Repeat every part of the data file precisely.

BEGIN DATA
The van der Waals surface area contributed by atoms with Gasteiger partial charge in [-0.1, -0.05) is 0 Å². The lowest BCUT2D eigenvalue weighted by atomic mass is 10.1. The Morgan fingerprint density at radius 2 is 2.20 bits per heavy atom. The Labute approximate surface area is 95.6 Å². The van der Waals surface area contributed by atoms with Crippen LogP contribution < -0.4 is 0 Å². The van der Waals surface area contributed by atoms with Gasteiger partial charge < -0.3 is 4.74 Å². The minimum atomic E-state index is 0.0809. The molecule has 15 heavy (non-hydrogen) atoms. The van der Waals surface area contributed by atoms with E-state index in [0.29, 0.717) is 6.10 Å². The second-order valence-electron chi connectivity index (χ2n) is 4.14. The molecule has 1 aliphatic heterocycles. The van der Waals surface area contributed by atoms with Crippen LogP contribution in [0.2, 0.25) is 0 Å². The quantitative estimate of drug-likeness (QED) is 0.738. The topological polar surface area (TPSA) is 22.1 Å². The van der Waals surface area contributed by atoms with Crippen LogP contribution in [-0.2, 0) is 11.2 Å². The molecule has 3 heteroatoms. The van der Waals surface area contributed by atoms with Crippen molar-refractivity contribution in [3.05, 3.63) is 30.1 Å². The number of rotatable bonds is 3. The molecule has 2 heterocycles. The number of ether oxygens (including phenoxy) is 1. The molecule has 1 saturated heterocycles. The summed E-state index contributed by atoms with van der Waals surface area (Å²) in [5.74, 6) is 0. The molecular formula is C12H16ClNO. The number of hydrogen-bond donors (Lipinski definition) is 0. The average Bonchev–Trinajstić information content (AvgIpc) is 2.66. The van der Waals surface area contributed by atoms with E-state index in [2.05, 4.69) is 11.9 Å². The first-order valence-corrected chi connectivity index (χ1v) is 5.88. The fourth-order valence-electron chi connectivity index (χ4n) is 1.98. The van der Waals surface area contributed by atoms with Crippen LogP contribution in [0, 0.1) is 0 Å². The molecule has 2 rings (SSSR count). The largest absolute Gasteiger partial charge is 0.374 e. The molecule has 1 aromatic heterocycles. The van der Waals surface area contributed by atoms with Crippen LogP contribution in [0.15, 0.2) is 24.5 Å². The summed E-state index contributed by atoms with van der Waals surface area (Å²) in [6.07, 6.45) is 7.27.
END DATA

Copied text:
The van der Waals surface area contributed by atoms with Gasteiger partial charge in [-0.1, -0.05) is 0 Å². The lowest BCUT2D eigenvalue weighted by atomic mass is 10.1. The Morgan fingerprint density at radius 2 is 2.20 bits per heavy atom. The Labute approximate surface area is 95.6 Å². The van der Waals surface area contributed by atoms with Crippen LogP contribution < -0.4 is 0 Å². The van der Waals surface area contributed by atoms with Gasteiger partial charge < -0.3 is 4.74 Å². The minimum atomic E-state index is 0.0809. The molecule has 15 heavy (non-hydrogen) atoms. The van der Waals surface area contributed by atoms with E-state index in [0.29, 0.717) is 6.10 Å². The second-order valence-electron chi connectivity index (χ2n) is 4.14. The molecule has 1 aliphatic heterocycles. The van der Waals surface area contributed by atoms with Crippen LogP contribution in [0.2, 0.25) is 0 Å². The quantitative estimate of drug-likeness (QED) is 0.738. The topological polar surface area (TPSA) is 22.1 Å². The van der Waals surface area contributed by atoms with Crippen LogP contribution in [-0.2, 0) is 11.2 Å². The molecule has 3 heteroatoms. The van der Waals surface area contributed by atoms with Crippen molar-refractivity contribution in [3.05, 3.63) is 30.1 Å². The number of rotatable bonds is 3. The molecule has 2 heterocycles. The number of ether oxygens (including phenoxy) is 1. The molecule has 1 saturated heterocycles. The summed E-state index contributed by atoms with van der Waals surface area (Å²) in [5.74, 6) is 0. The molecular formula is C12H16ClNO. The number of hydrogen-bond donors (Lipinski definition) is 0. The average Bonchev–Trinajstić information content (AvgIpc) is 2.66. The van der Waals surface area contributed by atoms with E-state index in [2.05, 4.69) is 11.9 Å². The first-order valence-corrected chi connectivity index (χ1v) is 5.88. The fourth-order valence-electron chi connectivity index (χ4n) is 1.98. The van der Waals surface area contributed by atoms with Crippen LogP contribution in [0, 0.1) is 0 Å². The molecule has 2 rings (SSSR count). The largest absolute Gasteiger partial charge is 0.374 e. The molecule has 1 aromatic heterocycles. The van der Waals surface area contributed by atoms with Crippen LogP contribution in [0.15, 0.2) is 24.5 Å². The summed E-state index contributed by atoms with van der Waals surface area (Å²) in [6.07, 6.45) is 7.27.